Never before have documentaries been able to assert themselves so successfully in movie theatres as they do today. This remarkable development can be regarded as an expression of the desire of viewers to go beyond the infotainment of television and grapple more deeply with controversial topics. Panorama Dokumente was a forerunner of this development and its presence will be stronger than ever this year – for the selections have never been so diverse; the topics, never so explosive. To be certain, one of the explanations for this is digital production technology, which has not only made the conditions for making films more favourable but also given the films themselves greater immediacy.
The main topics of this year’s programme are politics, music, sex and gender– rounded off by two portraits: in Den Tigerfrauen wachsen Flügel (Tigerwomen Grow Wings, Germany/Taiwan), Monika Treut presents three Taiwanese women who epitomize the diversity of this China in miniature. In Horst Buchholz... Mein Papa (Horst Buchholz …My Papa, Germany), Christopher Buchholz and Sandra Hacker allow us to take a look at the life of this internationally acclaimed German star who died in 2003.
A topic in three films: male violence and adolescence. In Weisse Raben – Alptraum Tschetschenien (White Ravens – Nightmare in Chechnya) by Tamara Trampe and Johann Feindt (Germany), Russian youths are sent off as soldiers to Chechnya and return home ruined in both body and soul. Massaker (Massacre) by Monika Borgmann, Lokman Slim and Hermann Theissen (Germany/ Lebanon/ Switzerland/ France) focuses on men, now in their mid-thirties, who as young men in Lebanon were turned into murderers by their military superiors. Lost Children (Verlorene Kinder) by Ali Samadi Ahadi and Oliver Stoltz (Germany) confronts viewers with the inconceivable cruelties being inflicted on kidnapped children today by rebels in Uganda and Sudan, and shows society’s attempt not to capitulate in view of the consequences.
Anti-Semitism in the USA today: in Protocols of Zion (USA), feature and documentary filmmaker Mark Levin goes out into New York’s ethnically diverse districts and tracks down the frightening success of the reprint of this book of the same name, which was originally published by the secret service of Russia’s last tsar. Männer Helden und schwule Nazis (Heroes and Gay Nazis) by Rosa von Praunheim (Germany) is about homosexual perpetrators within the Nazi system and gays active in the neo-Nazi scene today. In contrast, Praunheim gives a victim a chance to voice himself in Umsonst gelebt - Walter Schwarze (A Life in Vain – Walter Schwarze). Lutz Hachmeister’s Das Goebbels Experiment (The Goebbels Experiment, Germany) uses archive footage and journal entries to give a telling picture of this Nazi leader’s extremely oscillating conception of himself. The texts are spoken by Udo Samel (English: Kenneth Branagh). With 2 oder 3 Dinge, die ich von ihm weiß (2 or 3 Things I know about him, Germany), Malte Ludin illustrates how deeply rooted a family’s inability is to come to terms with the fact that their father was a Nazi perpetrator.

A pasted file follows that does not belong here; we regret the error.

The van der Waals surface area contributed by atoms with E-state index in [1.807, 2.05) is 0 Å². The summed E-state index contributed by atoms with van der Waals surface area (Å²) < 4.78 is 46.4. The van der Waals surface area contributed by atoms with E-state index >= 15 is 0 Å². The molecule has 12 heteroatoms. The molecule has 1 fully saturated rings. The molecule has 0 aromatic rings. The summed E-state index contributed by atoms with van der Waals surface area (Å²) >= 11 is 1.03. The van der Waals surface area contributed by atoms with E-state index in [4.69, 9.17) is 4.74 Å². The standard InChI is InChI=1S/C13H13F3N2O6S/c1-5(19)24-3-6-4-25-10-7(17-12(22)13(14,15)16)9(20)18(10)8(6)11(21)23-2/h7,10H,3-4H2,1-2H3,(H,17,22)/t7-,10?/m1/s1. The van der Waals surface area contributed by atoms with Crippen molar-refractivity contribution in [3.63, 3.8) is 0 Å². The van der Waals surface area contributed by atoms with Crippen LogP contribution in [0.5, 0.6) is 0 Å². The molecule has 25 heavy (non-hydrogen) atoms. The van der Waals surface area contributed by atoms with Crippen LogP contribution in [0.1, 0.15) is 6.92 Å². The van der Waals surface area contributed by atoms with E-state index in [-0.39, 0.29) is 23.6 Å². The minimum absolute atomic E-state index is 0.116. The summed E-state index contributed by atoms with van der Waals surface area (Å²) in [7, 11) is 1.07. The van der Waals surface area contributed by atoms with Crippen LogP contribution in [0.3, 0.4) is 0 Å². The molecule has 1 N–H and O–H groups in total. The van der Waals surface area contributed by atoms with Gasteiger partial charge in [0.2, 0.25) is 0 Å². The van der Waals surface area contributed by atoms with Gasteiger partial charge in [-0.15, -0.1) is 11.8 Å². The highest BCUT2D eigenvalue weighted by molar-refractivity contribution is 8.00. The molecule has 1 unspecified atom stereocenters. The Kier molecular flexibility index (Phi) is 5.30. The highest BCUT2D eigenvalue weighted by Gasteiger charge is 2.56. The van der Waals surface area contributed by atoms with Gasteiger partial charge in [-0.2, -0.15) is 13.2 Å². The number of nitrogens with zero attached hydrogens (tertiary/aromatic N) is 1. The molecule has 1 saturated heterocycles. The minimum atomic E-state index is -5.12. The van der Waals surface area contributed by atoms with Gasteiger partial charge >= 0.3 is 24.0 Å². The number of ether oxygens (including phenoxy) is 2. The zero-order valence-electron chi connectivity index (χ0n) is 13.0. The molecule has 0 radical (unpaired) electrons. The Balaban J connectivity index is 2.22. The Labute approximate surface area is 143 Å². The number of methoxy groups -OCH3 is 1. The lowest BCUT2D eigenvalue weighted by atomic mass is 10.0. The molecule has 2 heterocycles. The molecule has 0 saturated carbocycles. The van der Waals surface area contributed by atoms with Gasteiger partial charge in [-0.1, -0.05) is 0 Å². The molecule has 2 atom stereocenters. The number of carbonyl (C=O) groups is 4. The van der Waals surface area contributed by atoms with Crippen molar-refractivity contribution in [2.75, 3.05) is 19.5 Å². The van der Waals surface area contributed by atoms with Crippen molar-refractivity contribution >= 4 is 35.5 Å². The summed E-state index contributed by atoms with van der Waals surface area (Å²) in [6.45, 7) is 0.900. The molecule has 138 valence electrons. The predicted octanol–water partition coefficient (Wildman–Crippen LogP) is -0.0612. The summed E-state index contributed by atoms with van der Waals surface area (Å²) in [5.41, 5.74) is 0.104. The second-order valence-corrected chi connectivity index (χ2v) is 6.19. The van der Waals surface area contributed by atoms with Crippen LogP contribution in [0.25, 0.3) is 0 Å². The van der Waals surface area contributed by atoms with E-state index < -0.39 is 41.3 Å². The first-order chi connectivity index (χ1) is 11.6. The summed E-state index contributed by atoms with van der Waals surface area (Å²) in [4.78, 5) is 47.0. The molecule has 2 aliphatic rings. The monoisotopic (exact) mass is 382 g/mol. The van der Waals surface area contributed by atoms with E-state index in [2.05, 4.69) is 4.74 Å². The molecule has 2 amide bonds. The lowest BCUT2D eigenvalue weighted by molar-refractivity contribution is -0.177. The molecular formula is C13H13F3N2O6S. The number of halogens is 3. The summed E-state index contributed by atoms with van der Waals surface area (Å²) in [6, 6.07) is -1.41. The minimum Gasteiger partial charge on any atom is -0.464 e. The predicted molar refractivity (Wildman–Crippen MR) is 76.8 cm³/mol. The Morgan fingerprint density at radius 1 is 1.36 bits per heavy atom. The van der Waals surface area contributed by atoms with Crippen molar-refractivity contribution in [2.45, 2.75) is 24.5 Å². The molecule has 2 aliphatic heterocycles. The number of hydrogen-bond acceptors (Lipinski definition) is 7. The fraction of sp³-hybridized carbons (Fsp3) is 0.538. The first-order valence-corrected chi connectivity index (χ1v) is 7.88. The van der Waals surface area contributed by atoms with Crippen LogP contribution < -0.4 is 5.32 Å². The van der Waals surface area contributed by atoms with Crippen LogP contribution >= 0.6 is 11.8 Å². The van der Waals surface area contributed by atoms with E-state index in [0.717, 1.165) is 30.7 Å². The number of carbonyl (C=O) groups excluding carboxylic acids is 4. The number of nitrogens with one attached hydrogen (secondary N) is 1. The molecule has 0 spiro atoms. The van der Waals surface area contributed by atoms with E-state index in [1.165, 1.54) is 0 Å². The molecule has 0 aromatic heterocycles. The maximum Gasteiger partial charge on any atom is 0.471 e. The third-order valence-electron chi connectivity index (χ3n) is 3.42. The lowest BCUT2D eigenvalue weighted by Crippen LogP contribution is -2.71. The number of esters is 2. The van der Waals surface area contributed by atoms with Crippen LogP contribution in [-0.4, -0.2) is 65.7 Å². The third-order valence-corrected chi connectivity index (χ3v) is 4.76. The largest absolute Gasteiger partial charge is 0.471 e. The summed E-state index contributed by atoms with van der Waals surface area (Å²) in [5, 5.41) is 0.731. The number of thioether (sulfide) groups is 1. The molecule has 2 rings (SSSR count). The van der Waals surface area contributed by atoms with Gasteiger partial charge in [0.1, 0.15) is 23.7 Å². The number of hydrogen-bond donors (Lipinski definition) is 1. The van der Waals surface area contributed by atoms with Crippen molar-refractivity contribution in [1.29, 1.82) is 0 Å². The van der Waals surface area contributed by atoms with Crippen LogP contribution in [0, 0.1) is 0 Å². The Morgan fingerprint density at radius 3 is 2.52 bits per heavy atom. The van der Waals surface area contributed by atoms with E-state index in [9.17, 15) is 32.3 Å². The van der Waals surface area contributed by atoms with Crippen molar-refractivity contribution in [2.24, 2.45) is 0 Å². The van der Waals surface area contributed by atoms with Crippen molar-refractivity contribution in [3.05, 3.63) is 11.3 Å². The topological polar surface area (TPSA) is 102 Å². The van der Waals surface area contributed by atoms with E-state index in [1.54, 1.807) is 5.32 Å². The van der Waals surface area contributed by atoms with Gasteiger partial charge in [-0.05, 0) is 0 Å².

Overground and underground: George Michael - A Different Story by Southan Morris (Great Britain) conveys George Michael’s personal views and their socio-political dimensions. Jeff Feuerzeig portrays Daniel Johnston, probably the least commercial star in the world, in The Devil and Daniel Johnston (USA) and shows that despite all commercial threats to it, the underground survived the nineties. Similar evidence is provided by Antonia Ganz in her lively film about Berlin’s independent band "Mutter" that cannot be pigeonholed: Wir waren niemals hier (We never were here, Germany).
Sex and Gender
The early seventies: Linda Lovelace became the first international porn icon with the first porn movie to become a worldwide success and a starting point for the emergence of the porn industry: Deep Throat. Randy Barbato and Fenton Bailey tell the film’s story from the inside and depict its lasting impact on society in Inside Deep Throat (USA). In 2003 these directors also participated in the Panorama with Party Monster. And then a complementary film from the early seventies, the first gay porn icon: That Man: Peter Berlin by Jim Tushinski (USA) traces the self-made success of this Berliner by birth. Walter Stokman’s Based On A True Story (The Netherlands) tells the true tale behind Sidney Lumet’s masterpiece Dog Day Afternoon, a story of bank robbery and transsexuality which won an Oscar for the best screenplay in 1976. And also the issue of transgender today: Gender X (Germany) reveals the modern and deeply different self-image which young gender benders have in present-day Berlin. How the Internet has come to monopolize sexual transactions is portrayed by Jochen Hick in Cycles Of Porn - Sex/Life in L.A. Part 2 (Germany).
And last but not least, a historical look at the lesbian world in Switzerland: Veronika Minder’s Katzenball (Feline Masquerade, Switzerland) gives women of different ages and walks of life a chance to voice themselves and by doing so forges links between the past and the future.
The selection for the Panorama’s main programme and for Panorama Special and Panorama Short Film will be concluded within the next days.
January 25, 2005